Load the Animals Two by Two…

I think at some point in all our lives we experience the angst of a flooded basement. When I still lived in Chicago I remember from early on the value of having a sump pump and praying that the electricity would not go out so the pump would work and keep our home dry. When a major sewer replacement project was completed near my home on the North Side, I didn’t give it much thought until torrential rains came and we would stay dry while other neighborhoods had to bale water. It was not pretty, it was not fun but all those memories now dim by comparison to what we’ve recently experienced here in Colorado.

Colorado is basically considered a semi-arid climate. It simply does not get the rain they get back East. I often hear from the “natives” stories of the glory days of weather in Colorado where the sun would shine an average of 320 days a year and summer days were always blessed with a cooling afternoon rain that came just in time to relieve the heat but not affect any evening activities. Not to mention the fact that there is no humidity here and much less snow than people perceive which, in more “normal” weather times makes the climate only slightly less than perfect. The one chink in the armor was the potential for flood but even most natives would admit that severe flooding was something they never experienced in their lifetimes. Until now…

The past several years the weather patterns here have changed not unlike weather patterns all over the world. True the mornings and the evenings can still be glorious, but the climate has become much more dry and the rains more infrequent. Wildfires tend to occur every year now and drought has ravaged forests making them a prime target for an opportune lightening strike or an errant cigarette butt. Very seldom does it rain all day here and rains are never the gentle soaking kind but more of the fierce deluge kind. But those deluges are pretty much short lived and so the earth is capable of tolerating them. Until now…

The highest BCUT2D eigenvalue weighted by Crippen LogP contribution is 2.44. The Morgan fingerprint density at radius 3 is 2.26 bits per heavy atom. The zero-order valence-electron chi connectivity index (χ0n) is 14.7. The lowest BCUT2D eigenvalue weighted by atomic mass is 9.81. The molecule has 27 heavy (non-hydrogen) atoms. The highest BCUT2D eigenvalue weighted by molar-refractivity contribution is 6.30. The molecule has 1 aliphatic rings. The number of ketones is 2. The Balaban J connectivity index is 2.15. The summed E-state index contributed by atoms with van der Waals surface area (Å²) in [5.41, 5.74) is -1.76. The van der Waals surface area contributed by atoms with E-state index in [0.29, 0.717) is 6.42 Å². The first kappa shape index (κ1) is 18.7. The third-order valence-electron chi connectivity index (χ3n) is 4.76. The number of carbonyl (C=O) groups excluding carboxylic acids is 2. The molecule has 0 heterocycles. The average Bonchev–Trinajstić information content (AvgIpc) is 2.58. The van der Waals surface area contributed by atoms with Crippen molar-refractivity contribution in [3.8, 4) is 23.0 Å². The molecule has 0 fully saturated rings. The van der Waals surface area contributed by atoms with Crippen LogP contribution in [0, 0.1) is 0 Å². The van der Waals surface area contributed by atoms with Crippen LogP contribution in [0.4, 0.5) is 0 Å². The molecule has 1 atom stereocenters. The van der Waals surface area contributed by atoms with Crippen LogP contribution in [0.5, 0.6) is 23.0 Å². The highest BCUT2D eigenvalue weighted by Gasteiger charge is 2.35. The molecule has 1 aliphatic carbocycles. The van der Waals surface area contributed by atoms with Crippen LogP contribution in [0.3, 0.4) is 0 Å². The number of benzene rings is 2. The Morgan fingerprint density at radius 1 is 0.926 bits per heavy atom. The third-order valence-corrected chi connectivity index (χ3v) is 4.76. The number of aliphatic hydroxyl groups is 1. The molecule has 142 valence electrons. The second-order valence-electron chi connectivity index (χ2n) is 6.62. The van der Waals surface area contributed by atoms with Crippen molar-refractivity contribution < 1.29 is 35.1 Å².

This week the rains came with a vengeance, and a city like Boulder which normally gets on average eight inches of rain in the month of September got eight inches of rain in an hour. Coupled with its location being directly at the base of the Foothills and the rain not only pounded the city but water also came pouring down from the mountains and enveloped it.  Not good, devastating, a 100 year flood event.

I’ve never experienced devastation like this. The road that I travel to and from my job at Crate and Barrel collapsed and three cars went into the water (see the picture below). Granted it was a part of the road that is adjacent to my route, but I’ve traveled that same road many times before never once worrying for my well being. Now so many roads are closed and people all over are stranded. People are being zip-lined to safety over cresting rivers and creeks or rafted to drier land. Streets are loaded with debris and cars are traveling through water that crests at the top of their wheel wells. A rescue fire truck travelled through water that was at the level of its windshield. Roads were completely washed away, homes were torn off their foundations, people were and still are unaccounted for, and even though the sun is currently shining heavy rains are still being predicted for tonight.

The Road That I Travel To Work

The Road That I Travel To Work